Since 1987, I have tried to keep a journal of my special experiences, my reflections on things that happen to me, and the trips I take. It started out as a sort of diary, but it was more about the stuff I did and what I thought about it, instead of my feelings.
Recently, I was leafing through some old journals, and I realized I’ve gotten out of the habit that I had launched in my twenties. Oh, I will still jot down some thoughts about experiences each week, but it isn’t the daily journaling that I believe in.
So, I am returning to my habit and inviting you to join me.
We’ve all heard the statement: “Leaders are readers.” Well, I believe you’ll become a better leader if you become a writer. Not necessarily professionally, as an author, but a writer of one’s own thoughts and reflections. When you journal…
- You improve on summarizing what you really think and feel.
- It forces you to look at your words and evaluate your own thinking.
- It clarifies ideas, helping you articulate them to others later on.
Between 1986 and 2011, Oprah Winfrey became a household name. She rose to stardom as the Queen of All Media, on “The Oprah Winfrey Show.” She became the highest rated daytime talk show host in history. How did she do it? I’m sure there were many reasons, but she would say one secret was that she had practiced the discipline of journaling.
Brought up in extreme poverty, she began to journal early—as a young adult. Through the 1990s and the first decade of the 21st century, journaling has been her constant aid. And she’s not alone. Mark Twain did it. So did Francis Bacon. So did Virginia Woolf. Some of the most influential people in history stayed on track with their goals and remained focused through journaling. I have joined the chorus.
I have written a blog for ten years now. For the first seven years, it was a daily blog, five times a week. For the last three, it has been three times a week. Like many bloggers, I believe my writing helps me more than anything or anyone else. It’s a discipline that helps me grow. My blog has become a public journal for me, and I personally have noticed the following benefits:
- It nudges me to think, reflect on my activities, instead of merely doing them.
- It keeps me mindful of how much I have to be grateful for.
- It reminds me of my progress, when I feel I am not getting anywhere.
- It usually sparks deeper thinking than my initial goal of jotting down one sentence.
Furthermore, it invites readers like you to confirm an idea, or disagree, which makes me evaluate my conclusions. You actually help me when you respond with comments.
Have you ever begun the habit of journaling? Do you journal now? Have you stopped?
How To Get Started Journaling
Let me offer some simple tips on launching the habit of journaling:
1. Tell yourself you’re going to “jot” not “journal.”
Just commit to one sentence. This can trick your brain into getting started. Give yourself a lane to run in, like “what happened today” or “what I’m grateful for.”
2. Keep it fun.
Don’t worry about wordsmithing or eloquence. Just get it on paper. Write about stuff you are intrigued by, even if you don’t think it’s valuable. That’ll come later.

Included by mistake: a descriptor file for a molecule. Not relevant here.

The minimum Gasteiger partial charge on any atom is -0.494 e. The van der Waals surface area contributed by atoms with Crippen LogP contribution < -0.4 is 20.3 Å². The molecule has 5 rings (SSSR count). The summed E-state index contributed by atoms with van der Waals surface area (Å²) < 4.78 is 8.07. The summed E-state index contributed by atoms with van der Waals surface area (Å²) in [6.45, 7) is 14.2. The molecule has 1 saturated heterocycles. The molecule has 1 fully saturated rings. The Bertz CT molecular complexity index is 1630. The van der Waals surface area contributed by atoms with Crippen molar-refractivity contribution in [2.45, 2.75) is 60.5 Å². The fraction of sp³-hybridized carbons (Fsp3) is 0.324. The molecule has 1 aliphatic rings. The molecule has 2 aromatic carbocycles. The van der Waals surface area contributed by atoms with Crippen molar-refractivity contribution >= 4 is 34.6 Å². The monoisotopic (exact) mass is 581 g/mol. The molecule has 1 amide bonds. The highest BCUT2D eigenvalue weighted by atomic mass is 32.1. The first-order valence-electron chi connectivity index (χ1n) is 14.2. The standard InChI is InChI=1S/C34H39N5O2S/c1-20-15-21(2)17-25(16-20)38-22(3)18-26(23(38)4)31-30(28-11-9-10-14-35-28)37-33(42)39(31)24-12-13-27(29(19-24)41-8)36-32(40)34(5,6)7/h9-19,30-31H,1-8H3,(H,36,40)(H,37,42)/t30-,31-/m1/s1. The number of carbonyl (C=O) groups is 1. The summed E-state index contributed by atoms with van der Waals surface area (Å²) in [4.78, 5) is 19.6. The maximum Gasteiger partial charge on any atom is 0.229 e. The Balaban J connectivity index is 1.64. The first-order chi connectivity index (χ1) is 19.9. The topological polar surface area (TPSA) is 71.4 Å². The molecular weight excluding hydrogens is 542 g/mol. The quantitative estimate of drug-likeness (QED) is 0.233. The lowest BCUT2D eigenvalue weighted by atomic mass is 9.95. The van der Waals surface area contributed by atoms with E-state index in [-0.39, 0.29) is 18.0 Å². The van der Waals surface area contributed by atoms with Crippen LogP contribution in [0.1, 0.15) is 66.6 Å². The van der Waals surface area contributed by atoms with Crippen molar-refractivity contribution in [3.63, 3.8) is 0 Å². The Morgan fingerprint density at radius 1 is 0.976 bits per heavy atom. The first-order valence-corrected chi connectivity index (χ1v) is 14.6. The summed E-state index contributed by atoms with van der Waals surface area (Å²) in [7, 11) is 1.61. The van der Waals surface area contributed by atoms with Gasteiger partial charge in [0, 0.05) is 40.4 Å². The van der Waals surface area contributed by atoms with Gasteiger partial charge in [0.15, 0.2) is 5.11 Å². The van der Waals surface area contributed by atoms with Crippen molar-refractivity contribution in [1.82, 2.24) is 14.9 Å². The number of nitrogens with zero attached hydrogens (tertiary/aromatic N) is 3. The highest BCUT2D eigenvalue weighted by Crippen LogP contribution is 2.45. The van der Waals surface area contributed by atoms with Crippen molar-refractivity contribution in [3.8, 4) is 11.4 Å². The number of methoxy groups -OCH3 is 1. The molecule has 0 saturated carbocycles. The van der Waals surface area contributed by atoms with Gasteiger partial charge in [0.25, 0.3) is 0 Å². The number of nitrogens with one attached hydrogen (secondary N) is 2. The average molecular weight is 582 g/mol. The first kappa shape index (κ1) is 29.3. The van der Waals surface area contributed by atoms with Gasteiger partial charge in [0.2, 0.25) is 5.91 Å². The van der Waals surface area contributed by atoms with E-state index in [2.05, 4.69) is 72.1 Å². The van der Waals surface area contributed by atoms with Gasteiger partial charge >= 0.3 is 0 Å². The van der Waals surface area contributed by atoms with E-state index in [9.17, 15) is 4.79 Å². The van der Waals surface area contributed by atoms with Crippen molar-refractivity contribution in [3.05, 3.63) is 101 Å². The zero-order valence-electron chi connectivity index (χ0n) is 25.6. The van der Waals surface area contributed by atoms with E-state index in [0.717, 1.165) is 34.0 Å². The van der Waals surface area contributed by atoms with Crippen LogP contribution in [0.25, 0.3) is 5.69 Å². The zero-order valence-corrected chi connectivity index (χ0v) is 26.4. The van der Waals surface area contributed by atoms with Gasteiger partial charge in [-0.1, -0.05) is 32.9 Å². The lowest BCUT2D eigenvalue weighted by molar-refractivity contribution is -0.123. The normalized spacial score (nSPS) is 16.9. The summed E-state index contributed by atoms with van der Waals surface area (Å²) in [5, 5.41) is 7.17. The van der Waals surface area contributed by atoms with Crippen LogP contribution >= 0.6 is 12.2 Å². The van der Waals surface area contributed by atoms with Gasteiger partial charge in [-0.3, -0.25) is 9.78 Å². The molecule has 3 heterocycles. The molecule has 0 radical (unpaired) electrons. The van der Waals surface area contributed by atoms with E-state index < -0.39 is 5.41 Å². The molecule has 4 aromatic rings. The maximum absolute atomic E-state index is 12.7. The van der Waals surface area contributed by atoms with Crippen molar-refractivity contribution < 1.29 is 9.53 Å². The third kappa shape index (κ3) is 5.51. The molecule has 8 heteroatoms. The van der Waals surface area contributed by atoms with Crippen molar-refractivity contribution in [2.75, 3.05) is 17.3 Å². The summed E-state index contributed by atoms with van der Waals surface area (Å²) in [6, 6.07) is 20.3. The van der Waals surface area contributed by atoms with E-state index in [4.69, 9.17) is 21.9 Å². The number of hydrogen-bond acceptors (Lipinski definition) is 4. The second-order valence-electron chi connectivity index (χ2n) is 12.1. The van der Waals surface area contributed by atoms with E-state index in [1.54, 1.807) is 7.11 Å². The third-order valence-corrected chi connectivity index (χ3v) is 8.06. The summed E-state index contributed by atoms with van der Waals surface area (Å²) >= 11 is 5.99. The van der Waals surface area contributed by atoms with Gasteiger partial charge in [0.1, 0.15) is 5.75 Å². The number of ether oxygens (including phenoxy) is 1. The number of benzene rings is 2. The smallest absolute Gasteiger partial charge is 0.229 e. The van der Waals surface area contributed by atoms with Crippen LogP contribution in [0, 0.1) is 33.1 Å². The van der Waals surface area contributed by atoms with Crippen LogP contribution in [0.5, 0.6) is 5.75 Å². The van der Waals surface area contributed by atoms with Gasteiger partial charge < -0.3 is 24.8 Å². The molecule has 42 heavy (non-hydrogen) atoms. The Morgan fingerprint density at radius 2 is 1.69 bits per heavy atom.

3. Keep it close by.
You won’t journal as a habit unless you make it easy and accessible. Put your tablet or laptop next to your toothbrush or in the kitchen so you’ll see it as a reminder.
4. Stop before you’re tired.
When I start a habit, I usually stop when I get lazy. Commit to a sentence or a five-minute time period. Leave yourself wanting more, and pick it up the next day.
5. Choose a theme.
My habit became stronger when I chose a “lane” to run in. I write about leadership, culture, and connecting with the next generation.
6. Set goals and deadlines.
Eventually, give yourself a goal to cover a topic, an idea or a hunch you have. Then set a deadline. Deadlines become lifelines. They’re like an accountability partner.
7. Review past journal entries for improvement.
Finally, it has helped me to compare my past writing to my current entries. I ask: Am I getting better? Clearer? More succinct? Engaging? Am I adding more value?
Here’s to you getting better at leading and communicating through journaling.
Educators…Your School Is Invited to Join Us at
The 2019 RoundTable for Principals
Dr. Tim Elmore and our team invite your school to attend the 2018 RoundTable for Principals, an event for educational leaders who work in middle and high schools.
Culture is one of the most important parts of building a great school. However, often times it feels like principals are the only ones actively engaged in creating it.
What if there was a blueprint principals could use to increase engagement in students, teachers, counselors, parents, and community leaders?
That’s why we’ve created the 2019 RoundTable for Principals. This year’s RoundTable will help school leaders:
- Turn core values into actions that inspire students, parents, and more to follow
- Improve teacher satisfaction and student achievement by increasing the levels of trust between faculty, staff, students and parents
- Increase collaboration between all parties to creatively solve problems and accomplish the year’s school goals
- Develop a big picture perspective in others that motivates them to commit to the school mission
- Apply the best practices to your school from companies that have legendary cultures, including Southwest Airlines
Don’t miss out on bringing your leadership team to this year’s RoundTable. Registration is limited to the first 200 school leaders who sign up.